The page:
Qusar (Gusari, Ktsar)
Cities&Places Qusar is a sort of capital for the northern Lezghian minority and is home to the 'Lezghian National Theatre'. While much of the population still speaks Lezghi the town isn't visibly much different from other provincial centres. It does, however, have a fine, if distant mountain backdrop; Mt Shahdag (sacred in local tradition) is visible from the bridges and from a cliff-top teahouse at the western end of town.
A footbridge in the valley beyond leading to Qayakand village offers a short-cut to the bizarre Qarabulaq resort which is an attraction in itself and offers a nice base from which to explore the region
Qusar's finest building is the big, Turkish-style Mustafa Kazdal mosque. Built in 1998 it has a beautiful blue-tiled Mehrab and grand, spired minbar. Across the road, the historical museum's displays include a piece of German WWII plane that fell nearby in 1942.
EXCURSIONS FROM QUSAR
With a car you can get to interesting Aniq but a 4WD is needed to reach lovely Laza. The road most of the way to Hazra is smoothly paved and Hil is worth a look, but the border road, while passable, is becoming ever more degraded.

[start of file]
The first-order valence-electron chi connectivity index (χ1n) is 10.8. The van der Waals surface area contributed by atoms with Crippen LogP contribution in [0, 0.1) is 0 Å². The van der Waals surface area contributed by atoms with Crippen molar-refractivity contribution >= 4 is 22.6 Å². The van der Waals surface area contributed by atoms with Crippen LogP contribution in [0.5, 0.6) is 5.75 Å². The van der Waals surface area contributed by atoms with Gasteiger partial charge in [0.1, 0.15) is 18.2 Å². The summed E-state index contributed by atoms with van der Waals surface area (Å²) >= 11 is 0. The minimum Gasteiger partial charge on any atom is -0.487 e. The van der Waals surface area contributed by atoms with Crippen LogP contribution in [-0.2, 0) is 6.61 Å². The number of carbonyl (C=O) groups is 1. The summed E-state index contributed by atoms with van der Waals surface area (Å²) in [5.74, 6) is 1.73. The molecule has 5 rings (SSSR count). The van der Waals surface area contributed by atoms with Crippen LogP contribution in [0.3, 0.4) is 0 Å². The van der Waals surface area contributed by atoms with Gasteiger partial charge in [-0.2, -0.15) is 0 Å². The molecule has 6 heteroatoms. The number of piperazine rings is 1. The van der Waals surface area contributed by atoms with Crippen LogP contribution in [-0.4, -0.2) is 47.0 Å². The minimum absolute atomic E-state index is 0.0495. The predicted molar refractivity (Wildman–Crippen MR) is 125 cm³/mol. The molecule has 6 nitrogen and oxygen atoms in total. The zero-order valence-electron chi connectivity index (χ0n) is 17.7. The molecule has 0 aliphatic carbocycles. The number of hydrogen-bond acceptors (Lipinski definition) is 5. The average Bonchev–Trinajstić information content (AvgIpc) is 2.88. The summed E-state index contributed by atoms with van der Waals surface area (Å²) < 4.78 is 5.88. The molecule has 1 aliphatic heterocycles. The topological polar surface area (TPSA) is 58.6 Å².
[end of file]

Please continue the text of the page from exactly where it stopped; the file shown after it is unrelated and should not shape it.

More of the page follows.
The final approach to Laza is on rough 4WD tracks across attractive grassy down-land (beware of sheep-dogs), though the worst muddy ruts have been filled with gravel allowing a daily bus to trundle along the route. The views from a bolderstrewn precipice known as the 'Gates of Laza' are particularly impressive.
Laza (Lazar, Qusari Laza)
Laza has a very picturesque mountain-framed setting. It is surrounded by curious erosion features and several high waterfalls, albeit exaggerated in volume in the famous Bahlulzade painting.
The tiny centre of the village is clustered between a rocky knob and a cliff face where you'll find the Haji Zangi Baba pir. Some of the older houses were washed away during a flood in September 1993 and have been rebuilt in a rather diffuse sprawl further south. The disused ah1317 (1899), space-ship-roofed mosque is the third to have been built on the site.
It is a gorgeous and relatively straightforward one-day hike from Laza to Xinahq (impossible by vehicle), if you have the time it's worth camping en route in the lovely meadows beneath Shahdag. Make sure you bring all your own food, water and cooking matenals - there's no firewood en route and the river-water at the camp-site is full of silt.